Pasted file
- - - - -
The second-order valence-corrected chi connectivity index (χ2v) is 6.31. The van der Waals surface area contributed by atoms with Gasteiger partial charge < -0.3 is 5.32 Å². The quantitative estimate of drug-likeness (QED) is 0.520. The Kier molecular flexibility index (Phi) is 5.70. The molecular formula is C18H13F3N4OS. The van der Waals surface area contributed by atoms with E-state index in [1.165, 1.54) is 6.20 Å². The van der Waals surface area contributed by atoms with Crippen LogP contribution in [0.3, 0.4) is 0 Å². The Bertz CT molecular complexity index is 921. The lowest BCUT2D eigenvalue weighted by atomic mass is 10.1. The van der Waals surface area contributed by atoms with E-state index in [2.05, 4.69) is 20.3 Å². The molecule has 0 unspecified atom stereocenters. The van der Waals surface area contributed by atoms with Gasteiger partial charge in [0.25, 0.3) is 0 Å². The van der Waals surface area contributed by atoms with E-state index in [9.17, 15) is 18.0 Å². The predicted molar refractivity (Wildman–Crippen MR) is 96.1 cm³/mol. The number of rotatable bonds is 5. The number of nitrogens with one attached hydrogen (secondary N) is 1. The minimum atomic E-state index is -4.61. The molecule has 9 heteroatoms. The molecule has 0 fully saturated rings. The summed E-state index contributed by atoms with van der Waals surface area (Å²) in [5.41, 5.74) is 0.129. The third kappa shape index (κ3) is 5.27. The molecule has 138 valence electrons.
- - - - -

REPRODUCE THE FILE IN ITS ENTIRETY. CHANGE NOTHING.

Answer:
The second-order valence-corrected chi connectivity index (χ2v) is 6.31. The van der Waals surface area contributed by atoms with Gasteiger partial charge < -0.3 is 5.32 Å². The quantitative estimate of drug-likeness (QED) is 0.520. The Kier molecular flexibility index (Phi) is 5.70. The molecular formula is C18H13F3N4OS. The van der Waals surface area contributed by atoms with E-state index in [1.165, 1.54) is 6.20 Å². The van der Waals surface area contributed by atoms with Crippen LogP contribution in [0.3, 0.4) is 0 Å². The Bertz CT molecular complexity index is 921. The lowest BCUT2D eigenvalue weighted by atomic mass is 10.1. The van der Waals surface area contributed by atoms with E-state index in [2.05, 4.69) is 20.3 Å². The molecule has 0 unspecified atom stereocenters. The van der Waals surface area contributed by atoms with Gasteiger partial charge in [0.25, 0.3) is 0 Å². The van der Waals surface area contributed by atoms with E-state index in [9.17, 15) is 18.0 Å². The predicted molar refractivity (Wildman–Crippen MR) is 96.1 cm³/mol. The number of rotatable bonds is 5. The number of nitrogens with one attached hydrogen (secondary N) is 1. The minimum atomic E-state index is -4.61. The molecule has 9 heteroatoms. The molecule has 0 fully saturated rings. The summed E-state index contributed by atoms with van der Waals surface area (Å²) in [5.41, 5.74) is 0.129. The third kappa shape index (κ3) is 5.27. The molecule has 138 valence electrons.